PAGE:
Trenton, NJ 08625
                                                        (609) 292-1617


This school-based child care and family support          WEPIC’s mission is to build university-assisted com-
approach promotes the optimal growth and devel-          munity schools. WEPIC partnerships between uni-
opment of children ages 0–12. The 21C model’s            versities and local schools are designed to revitalize
goal is to transform the school into a year-round,       both school curricula and local neighborhoods
multiservice center providing services from early        through community-oriented, real-world problem
morning to early evening.                                solving. Ten institutions of higher education are
Jennifer McGrady Heath                                   now part of the WEPIC network.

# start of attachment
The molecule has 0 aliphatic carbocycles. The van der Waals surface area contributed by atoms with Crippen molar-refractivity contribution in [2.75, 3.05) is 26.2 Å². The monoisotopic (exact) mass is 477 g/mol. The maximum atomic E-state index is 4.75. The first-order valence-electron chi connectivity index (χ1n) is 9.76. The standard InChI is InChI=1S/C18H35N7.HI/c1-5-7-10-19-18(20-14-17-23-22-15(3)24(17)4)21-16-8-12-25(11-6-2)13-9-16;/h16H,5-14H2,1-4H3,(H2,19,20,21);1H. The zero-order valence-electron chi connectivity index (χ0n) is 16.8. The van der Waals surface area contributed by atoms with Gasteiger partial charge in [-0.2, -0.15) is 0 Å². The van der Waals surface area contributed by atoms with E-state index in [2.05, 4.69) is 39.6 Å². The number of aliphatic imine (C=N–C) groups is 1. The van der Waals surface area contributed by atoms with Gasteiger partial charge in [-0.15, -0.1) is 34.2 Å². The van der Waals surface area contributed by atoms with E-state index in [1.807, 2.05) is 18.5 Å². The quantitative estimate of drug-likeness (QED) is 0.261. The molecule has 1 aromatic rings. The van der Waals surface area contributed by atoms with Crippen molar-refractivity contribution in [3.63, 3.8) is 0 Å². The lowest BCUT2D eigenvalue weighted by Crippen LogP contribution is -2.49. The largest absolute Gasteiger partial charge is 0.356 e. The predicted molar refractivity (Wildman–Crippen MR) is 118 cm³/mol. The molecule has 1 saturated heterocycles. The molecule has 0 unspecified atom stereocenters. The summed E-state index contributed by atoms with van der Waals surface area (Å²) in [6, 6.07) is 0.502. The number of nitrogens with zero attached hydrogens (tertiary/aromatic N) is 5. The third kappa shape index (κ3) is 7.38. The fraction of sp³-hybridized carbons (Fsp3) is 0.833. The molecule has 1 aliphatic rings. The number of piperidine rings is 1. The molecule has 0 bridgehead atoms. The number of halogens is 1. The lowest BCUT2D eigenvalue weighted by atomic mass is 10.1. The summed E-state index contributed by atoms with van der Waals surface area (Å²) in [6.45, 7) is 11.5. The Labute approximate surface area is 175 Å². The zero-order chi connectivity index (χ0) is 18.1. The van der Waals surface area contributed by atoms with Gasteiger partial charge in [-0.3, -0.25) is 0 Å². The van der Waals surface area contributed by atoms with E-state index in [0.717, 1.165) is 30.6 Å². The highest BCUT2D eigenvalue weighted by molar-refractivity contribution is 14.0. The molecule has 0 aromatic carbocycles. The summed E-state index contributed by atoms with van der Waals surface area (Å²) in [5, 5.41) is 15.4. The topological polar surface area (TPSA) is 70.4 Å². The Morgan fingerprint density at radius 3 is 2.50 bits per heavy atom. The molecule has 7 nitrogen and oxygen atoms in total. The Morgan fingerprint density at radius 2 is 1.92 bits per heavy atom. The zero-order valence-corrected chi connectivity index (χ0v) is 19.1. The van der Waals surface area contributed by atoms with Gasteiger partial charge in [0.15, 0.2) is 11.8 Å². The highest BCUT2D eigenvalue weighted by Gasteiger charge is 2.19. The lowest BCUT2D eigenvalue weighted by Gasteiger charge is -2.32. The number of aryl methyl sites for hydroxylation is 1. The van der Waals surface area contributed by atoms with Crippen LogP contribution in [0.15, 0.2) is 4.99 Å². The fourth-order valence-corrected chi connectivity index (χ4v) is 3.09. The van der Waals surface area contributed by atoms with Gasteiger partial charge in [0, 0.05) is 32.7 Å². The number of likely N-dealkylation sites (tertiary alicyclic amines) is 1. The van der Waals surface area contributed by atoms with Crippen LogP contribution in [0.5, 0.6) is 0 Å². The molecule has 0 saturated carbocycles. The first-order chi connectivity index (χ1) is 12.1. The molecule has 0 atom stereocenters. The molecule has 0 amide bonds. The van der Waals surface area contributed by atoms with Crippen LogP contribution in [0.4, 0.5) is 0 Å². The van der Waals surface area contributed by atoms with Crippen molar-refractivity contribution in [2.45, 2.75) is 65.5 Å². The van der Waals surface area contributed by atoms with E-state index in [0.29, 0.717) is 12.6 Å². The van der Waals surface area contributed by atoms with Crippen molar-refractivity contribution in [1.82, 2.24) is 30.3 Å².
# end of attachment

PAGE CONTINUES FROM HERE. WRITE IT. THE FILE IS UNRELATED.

The School of the 21st Century                           Joann Weeks
The Yale University Bush Center                          WEPIC Replication Project
310 Prospect Street                                      University of Pennsylvania
New Haven, CT 06511                                      3440 Market Street, Suite 440
(203) 432-9944                                           Philadelphia, PA 19104-3325                                        (215) 898-0240
Developed by the United Way of Central Indiana,
this initiative is being adapted in seven communities
through the leadership of local United Ways. Many
other local United Ways are involved with a variety
of community school approaches and serve as cata-
lysts for new initiatives.
Sheri DeBoe Johnson
United Way
701 North Fairfax Street
Alexandria, VA 22314-2045
(703) 836-7112 ext. 250